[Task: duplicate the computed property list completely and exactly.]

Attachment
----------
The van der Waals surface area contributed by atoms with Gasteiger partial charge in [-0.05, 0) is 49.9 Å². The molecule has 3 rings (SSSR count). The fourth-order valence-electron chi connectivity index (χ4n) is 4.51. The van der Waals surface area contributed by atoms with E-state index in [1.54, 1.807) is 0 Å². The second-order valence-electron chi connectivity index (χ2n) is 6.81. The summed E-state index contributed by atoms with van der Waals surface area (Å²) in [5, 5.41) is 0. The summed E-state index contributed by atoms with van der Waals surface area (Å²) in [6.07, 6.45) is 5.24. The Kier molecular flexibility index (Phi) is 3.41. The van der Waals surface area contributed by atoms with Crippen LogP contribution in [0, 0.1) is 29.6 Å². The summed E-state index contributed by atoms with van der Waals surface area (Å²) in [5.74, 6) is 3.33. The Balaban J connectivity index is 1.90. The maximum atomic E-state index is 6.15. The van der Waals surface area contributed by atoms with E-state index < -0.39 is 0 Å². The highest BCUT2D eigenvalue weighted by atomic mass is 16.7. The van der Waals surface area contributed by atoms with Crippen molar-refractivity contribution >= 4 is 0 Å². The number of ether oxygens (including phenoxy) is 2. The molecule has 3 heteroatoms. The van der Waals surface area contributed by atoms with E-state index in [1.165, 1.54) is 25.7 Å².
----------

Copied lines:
The van der Waals surface area contributed by atoms with Gasteiger partial charge in [-0.05, 0) is 49.9 Å². The molecule has 3 rings (SSSR count). The fourth-order valence-electron chi connectivity index (χ4n) is 4.51. The van der Waals surface area contributed by atoms with E-state index in [1.54, 1.807) is 0 Å². The second-order valence-electron chi connectivity index (χ2n) is 6.81. The summed E-state index contributed by atoms with van der Waals surface area (Å²) in [5, 5.41) is 0. The summed E-state index contributed by atoms with van der Waals surface area (Å²) in [6.07, 6.45) is 5.24. The Kier molecular flexibility index (Phi) is 3.41. The van der Waals surface area contributed by atoms with Crippen LogP contribution in [0, 0.1) is 29.6 Å². The summed E-state index contributed by atoms with van der Waals surface area (Å²) in [5.74, 6) is 3.33. The Balaban J connectivity index is 1.90. The maximum atomic E-state index is 6.15. The van der Waals surface area contributed by atoms with E-state index < -0.39 is 0 Å². The highest BCUT2D eigenvalue weighted by atomic mass is 16.7. The van der Waals surface area contributed by atoms with Crippen molar-refractivity contribution >= 4 is 0 Å². The number of ether oxygens (including phenoxy) is 2. The molecule has 3 heteroatoms. The van der Waals surface area contributed by atoms with E-state index in [1.165, 1.54) is 25.7 Å².